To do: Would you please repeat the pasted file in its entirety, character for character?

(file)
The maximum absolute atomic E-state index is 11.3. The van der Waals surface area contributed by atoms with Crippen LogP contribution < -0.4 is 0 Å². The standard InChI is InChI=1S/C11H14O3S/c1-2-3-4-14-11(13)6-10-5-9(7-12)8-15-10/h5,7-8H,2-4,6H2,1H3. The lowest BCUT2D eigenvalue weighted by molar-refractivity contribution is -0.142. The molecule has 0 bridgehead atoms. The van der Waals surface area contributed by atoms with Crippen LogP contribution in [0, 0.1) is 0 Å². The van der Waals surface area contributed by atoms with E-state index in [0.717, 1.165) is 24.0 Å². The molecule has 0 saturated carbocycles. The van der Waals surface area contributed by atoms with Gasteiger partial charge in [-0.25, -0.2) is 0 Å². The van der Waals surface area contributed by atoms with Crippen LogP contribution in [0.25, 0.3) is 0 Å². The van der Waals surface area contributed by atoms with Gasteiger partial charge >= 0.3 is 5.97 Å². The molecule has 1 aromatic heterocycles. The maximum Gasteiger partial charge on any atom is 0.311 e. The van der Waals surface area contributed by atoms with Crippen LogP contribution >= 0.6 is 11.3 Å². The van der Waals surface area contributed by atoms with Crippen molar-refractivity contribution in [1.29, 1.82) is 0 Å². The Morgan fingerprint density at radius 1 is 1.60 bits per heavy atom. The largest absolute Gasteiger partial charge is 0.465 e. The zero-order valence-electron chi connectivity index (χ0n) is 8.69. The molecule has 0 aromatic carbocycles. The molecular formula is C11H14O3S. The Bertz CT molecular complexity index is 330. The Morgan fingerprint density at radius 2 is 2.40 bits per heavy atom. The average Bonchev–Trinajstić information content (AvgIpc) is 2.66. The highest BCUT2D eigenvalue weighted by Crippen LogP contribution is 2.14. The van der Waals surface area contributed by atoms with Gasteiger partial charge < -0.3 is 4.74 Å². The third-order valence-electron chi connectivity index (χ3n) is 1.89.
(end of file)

The maximum absolute atomic E-state index is 11.3. The van der Waals surface area contributed by atoms with Crippen LogP contribution < -0.4 is 0 Å². The standard InChI is InChI=1S/C11H14O3S/c1-2-3-4-14-11(13)6-10-5-9(7-12)8-15-10/h5,7-8H,2-4,6H2,1H3. The lowest BCUT2D eigenvalue weighted by molar-refractivity contribution is -0.142. The molecule has 0 bridgehead atoms. The van der Waals surface area contributed by atoms with Crippen LogP contribution in [0, 0.1) is 0 Å². The van der Waals surface area contributed by atoms with E-state index in [0.717, 1.165) is 24.0 Å². The molecule has 0 saturated carbocycles. The van der Waals surface area contributed by atoms with Gasteiger partial charge in [-0.25, -0.2) is 0 Å². The van der Waals surface area contributed by atoms with Crippen LogP contribution in [0.25, 0.3) is 0 Å². The van der Waals surface area contributed by atoms with Gasteiger partial charge >= 0.3 is 5.97 Å². The molecule has 1 aromatic heterocycles. The maximum Gasteiger partial charge on any atom is 0.311 e. The van der Waals surface area contributed by atoms with Crippen LogP contribution >= 0.6 is 11.3 Å². The van der Waals surface area contributed by atoms with Crippen molar-refractivity contribution in [1.29, 1.82) is 0 Å². The Morgan fingerprint density at radius 1 is 1.60 bits per heavy atom. The largest absolute Gasteiger partial charge is 0.465 e. The zero-order valence-electron chi connectivity index (χ0n) is 8.69. The molecule has 0 aromatic carbocycles. The molecular formula is C11H14O3S. The Bertz CT molecular complexity index is 330. The Morgan fingerprint density at radius 2 is 2.40 bits per heavy atom. The average Bonchev–Trinajstić information content (AvgIpc) is 2.66. The highest BCUT2D eigenvalue weighted by Crippen LogP contribution is 2.14. The van der Waals surface area contributed by atoms with Gasteiger partial charge < -0.3 is 4.74 Å². The third-order valence-electron chi connectivity index (χ3n) is 1.89.